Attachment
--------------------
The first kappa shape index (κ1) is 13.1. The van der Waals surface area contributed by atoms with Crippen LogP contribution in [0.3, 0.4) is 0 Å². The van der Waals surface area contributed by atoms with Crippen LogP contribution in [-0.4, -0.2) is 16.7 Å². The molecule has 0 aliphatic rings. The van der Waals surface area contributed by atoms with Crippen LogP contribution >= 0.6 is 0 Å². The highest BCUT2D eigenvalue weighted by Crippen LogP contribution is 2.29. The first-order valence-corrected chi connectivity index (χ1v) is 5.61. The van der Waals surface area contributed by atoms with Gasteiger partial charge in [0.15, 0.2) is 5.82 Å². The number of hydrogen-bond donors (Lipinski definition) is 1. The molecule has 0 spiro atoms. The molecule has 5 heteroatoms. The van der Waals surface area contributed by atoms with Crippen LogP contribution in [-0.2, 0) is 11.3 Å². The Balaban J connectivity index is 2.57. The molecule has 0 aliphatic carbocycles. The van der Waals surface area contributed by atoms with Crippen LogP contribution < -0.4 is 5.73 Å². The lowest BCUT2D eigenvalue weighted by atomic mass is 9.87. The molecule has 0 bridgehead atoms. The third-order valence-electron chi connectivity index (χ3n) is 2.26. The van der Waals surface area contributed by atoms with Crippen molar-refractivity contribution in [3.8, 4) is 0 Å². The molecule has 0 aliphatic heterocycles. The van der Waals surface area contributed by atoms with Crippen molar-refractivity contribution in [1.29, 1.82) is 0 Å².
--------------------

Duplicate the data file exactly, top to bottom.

The first kappa shape index (κ1) is 13.1. The van der Waals surface area contributed by atoms with Crippen LogP contribution in [0.3, 0.4) is 0 Å². The van der Waals surface area contributed by atoms with Crippen LogP contribution in [-0.4, -0.2) is 16.7 Å². The molecule has 0 aliphatic rings. The van der Waals surface area contributed by atoms with Crippen LogP contribution >= 0.6 is 0 Å². The highest BCUT2D eigenvalue weighted by Crippen LogP contribution is 2.29. The first-order valence-corrected chi connectivity index (χ1v) is 5.61. The van der Waals surface area contributed by atoms with Gasteiger partial charge in [0.15, 0.2) is 5.82 Å². The number of hydrogen-bond donors (Lipinski definition) is 1. The molecule has 0 spiro atoms. The molecule has 5 heteroatoms. The van der Waals surface area contributed by atoms with Crippen LogP contribution in [-0.2, 0) is 11.3 Å². The Balaban J connectivity index is 2.57. The molecule has 0 aliphatic carbocycles. The van der Waals surface area contributed by atoms with Crippen LogP contribution < -0.4 is 5.73 Å². The lowest BCUT2D eigenvalue weighted by atomic mass is 9.87. The molecule has 0 bridgehead atoms. The third-order valence-electron chi connectivity index (χ3n) is 2.26. The van der Waals surface area contributed by atoms with Crippen molar-refractivity contribution in [3.8, 4) is 0 Å². The molecule has 0 aliphatic heterocycles. The van der Waals surface area contributed by atoms with Crippen molar-refractivity contribution in [1.29, 1.82) is 0 Å².